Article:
Reports are being received from the eastern and central parts of South Africa of a significant cutworm infestation in maize and vegetable crops in the wake of good early summer rainfall, followed by warm days.
The cutworm is a moth species with big fat, white larvae with a non-selective appetite for anything green and juicy. Owing to its subterranean living and foraging habits, it goes unnoticed until the grower finds plants dropping as though they had been axed. By that time, the cutworm larvae has done its damage and replanting is the only option.
Maize and vegetable crops will need to be protected against cutworms for the next two years at least as climate forecasts indicate normal summers with moist and warm weather, which favour crops but also plant pests such as the cutworm.
Scouting – the first line of defence
To be one up on the enemy, you need to know its battle plan and manoeuvres. This is quite easy for moth pests (all members of the Lepidoptera order) because moths rest during the day with their wings spread open and only start flying around at dusk, seeking host plants where they will lay eggs to produce the next generation of caterpillars, which will hatch, devour crops, pupate, undergo metamorphosis to become moths and continue their life cycle of mating and laying eggs.
Any farmer – whether a home garden enthusiast, subsistence or small-scale farmer – can scout for pest species. Walk around the garden or crop at dusk (just after sunset) and look for grey, nondescript moths flying into or around the crops. If more than 10 moths are observed in 15 minutes, the alarm bells should be ringing – there is a strong possibility of an invasion of cutworms.
Focus on the larvae
Spraying the moths is a futile exercise – they are mobile and pesticide will not penetrate their fine body scales. Instead, tackle the larvae underground. Larvae are between 30mm and 40mm long, thick, hairless, and vary in colour from pale grey to greenish-brown to black. They have a huge appetite and cause serious damage to plants. They forage at night, crawling along until they find a suitable plant, burrow into the soil and feed underground. Scratch around in soil to reveal these fat worms that are only fit for one purpose: bait on a hook for fishing!
Contact/stomach insecticides, insecticidal baits and sound cultivation practices
Soil cultivation is an important tool in combating cutworm larvae. The soil should be loosened and turned to expose cutworms and a good stomp with the shoe should take care of most of them. It is, however, impossible to uncover all the cutworm larvae by cultivation hence a good insecticide is necessary.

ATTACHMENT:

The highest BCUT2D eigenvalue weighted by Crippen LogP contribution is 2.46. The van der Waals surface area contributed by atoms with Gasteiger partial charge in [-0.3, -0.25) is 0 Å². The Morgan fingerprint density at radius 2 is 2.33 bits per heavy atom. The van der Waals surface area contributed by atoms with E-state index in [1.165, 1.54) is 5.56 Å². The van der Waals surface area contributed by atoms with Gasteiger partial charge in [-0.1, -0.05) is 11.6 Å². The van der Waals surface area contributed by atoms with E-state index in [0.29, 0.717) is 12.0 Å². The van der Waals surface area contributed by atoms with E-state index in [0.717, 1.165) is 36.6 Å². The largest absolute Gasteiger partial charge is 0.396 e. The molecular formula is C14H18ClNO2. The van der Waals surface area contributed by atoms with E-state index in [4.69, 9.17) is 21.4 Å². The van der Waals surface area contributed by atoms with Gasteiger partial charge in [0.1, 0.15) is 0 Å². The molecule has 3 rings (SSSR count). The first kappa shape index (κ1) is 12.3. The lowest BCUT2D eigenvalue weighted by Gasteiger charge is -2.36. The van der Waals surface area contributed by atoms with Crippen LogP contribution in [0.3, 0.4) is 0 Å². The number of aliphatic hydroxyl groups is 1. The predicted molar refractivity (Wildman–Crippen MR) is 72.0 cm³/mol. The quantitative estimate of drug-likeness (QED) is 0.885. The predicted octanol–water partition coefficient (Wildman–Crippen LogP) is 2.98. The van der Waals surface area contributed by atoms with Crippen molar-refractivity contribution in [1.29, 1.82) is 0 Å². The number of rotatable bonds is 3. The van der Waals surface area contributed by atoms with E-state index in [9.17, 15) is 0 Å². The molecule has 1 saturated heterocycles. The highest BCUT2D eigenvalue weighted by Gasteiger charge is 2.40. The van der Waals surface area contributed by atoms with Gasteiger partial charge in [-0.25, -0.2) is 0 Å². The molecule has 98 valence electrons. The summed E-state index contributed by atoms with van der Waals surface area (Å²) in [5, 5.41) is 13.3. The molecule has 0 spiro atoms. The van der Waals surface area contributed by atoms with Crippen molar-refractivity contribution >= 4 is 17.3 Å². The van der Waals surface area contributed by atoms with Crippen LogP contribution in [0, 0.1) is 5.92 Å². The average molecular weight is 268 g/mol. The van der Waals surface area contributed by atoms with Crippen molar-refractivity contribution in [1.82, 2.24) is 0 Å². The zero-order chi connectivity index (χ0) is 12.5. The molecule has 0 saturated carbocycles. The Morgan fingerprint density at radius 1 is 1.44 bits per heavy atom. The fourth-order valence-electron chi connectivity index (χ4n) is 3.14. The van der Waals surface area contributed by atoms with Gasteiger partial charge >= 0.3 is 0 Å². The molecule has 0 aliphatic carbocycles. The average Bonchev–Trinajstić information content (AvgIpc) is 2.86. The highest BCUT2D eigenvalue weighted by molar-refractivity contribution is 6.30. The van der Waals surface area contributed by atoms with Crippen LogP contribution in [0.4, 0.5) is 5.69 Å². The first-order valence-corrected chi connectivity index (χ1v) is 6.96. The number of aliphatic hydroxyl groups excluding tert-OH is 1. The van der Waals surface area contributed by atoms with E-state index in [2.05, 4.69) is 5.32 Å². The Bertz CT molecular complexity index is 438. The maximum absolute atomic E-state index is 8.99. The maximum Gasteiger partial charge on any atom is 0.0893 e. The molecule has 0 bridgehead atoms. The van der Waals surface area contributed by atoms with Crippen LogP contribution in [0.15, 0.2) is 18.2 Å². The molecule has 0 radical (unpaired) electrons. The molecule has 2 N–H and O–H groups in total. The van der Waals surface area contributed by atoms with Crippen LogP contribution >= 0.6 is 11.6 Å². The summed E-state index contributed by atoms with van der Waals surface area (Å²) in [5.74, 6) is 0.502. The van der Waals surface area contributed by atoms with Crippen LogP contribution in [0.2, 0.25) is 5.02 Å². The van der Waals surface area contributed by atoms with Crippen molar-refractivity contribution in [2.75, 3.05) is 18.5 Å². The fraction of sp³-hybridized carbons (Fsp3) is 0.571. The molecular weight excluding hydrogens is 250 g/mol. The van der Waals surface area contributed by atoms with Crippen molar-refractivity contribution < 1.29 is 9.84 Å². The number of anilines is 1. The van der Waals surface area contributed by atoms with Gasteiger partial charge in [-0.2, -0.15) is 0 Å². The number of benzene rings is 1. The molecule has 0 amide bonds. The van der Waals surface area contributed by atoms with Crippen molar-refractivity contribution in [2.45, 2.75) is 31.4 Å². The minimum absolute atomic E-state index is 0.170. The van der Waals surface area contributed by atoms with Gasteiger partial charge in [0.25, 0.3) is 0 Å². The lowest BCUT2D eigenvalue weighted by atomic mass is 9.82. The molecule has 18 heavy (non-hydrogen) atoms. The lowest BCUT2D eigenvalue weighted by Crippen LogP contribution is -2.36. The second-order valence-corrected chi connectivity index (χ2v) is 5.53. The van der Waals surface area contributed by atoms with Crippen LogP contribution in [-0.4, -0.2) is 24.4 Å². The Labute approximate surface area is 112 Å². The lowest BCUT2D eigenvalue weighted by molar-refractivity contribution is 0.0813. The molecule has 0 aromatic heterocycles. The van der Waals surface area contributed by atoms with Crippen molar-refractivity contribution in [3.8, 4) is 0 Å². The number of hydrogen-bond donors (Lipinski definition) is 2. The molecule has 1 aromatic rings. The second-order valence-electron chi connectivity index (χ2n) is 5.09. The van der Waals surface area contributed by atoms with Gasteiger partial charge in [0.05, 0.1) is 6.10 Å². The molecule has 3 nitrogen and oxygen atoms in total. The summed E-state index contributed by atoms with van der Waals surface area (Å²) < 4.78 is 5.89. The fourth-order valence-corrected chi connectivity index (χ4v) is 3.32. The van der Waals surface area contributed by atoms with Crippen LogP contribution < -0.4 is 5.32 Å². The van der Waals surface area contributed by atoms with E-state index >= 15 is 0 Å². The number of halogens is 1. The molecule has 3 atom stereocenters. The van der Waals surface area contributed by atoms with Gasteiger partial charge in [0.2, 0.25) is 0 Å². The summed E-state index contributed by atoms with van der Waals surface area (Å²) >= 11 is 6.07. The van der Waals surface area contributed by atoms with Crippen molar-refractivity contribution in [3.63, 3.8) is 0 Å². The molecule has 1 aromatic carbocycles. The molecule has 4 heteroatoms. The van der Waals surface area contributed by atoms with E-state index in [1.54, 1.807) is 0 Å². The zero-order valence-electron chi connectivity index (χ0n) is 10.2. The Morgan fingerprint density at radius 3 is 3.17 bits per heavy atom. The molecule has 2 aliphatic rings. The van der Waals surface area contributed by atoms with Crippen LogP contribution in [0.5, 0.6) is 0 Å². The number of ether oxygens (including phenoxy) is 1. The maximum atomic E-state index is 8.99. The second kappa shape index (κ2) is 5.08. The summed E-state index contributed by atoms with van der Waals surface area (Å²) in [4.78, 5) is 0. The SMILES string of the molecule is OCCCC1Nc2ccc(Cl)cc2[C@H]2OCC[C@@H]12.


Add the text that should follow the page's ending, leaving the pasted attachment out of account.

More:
Kombat has three insecticides that make short work of cutworms: Kombat Cutworm, Kombat Cypermethrin (well suited for small-scale farmers) and Kombat Cypermethrin Home Garden, which is a valuable tool for home garden veggie growers.
Ready-to-use cutworm bait should be applied directly around the newly planted seedlings or seed directly after planting – this serves as a barrier and will lure the cutworms to the bait before they attack the plants. Loosen the soil with a small hand fork and sprinkle the bait directly around the base of the plant. This will be an effective barrier around the plants.
If cutworms invade a crop or plants in more advanced growth stage, Kombat Cypermethrin or Kombat Cypermethrin Home Garden can be used to drench the soil around the plants to kill cutworm larvae. Simple spraying is ineffective; the soil must be thoroughly drenched to penetrate deeply and kill the cutworms before they inflict serious damage.
Kombat Cutworms contain sodium fluosilicate and the two Kombat Cypermethrin products contain cypermethrin. None of these two active ingredients are systemic and cannot be taken up by the plant, hence it does not leave a residue in the plants or the edible parts thereof. If cypermethrin is sprayed on to the plant to control other plant pests, check the withholding period and harvest only after that period has expired.
Cypermethrin is virtually non-toxic to birds and will not pose a risk to chickens or other poultry foraging around the vegetable patch. Be careful though when using the Kombat Cutworms bait; instead apply small quantities in the early evening after chickens have gone to roost to eliminate any possibility of them eating the small bait pellets.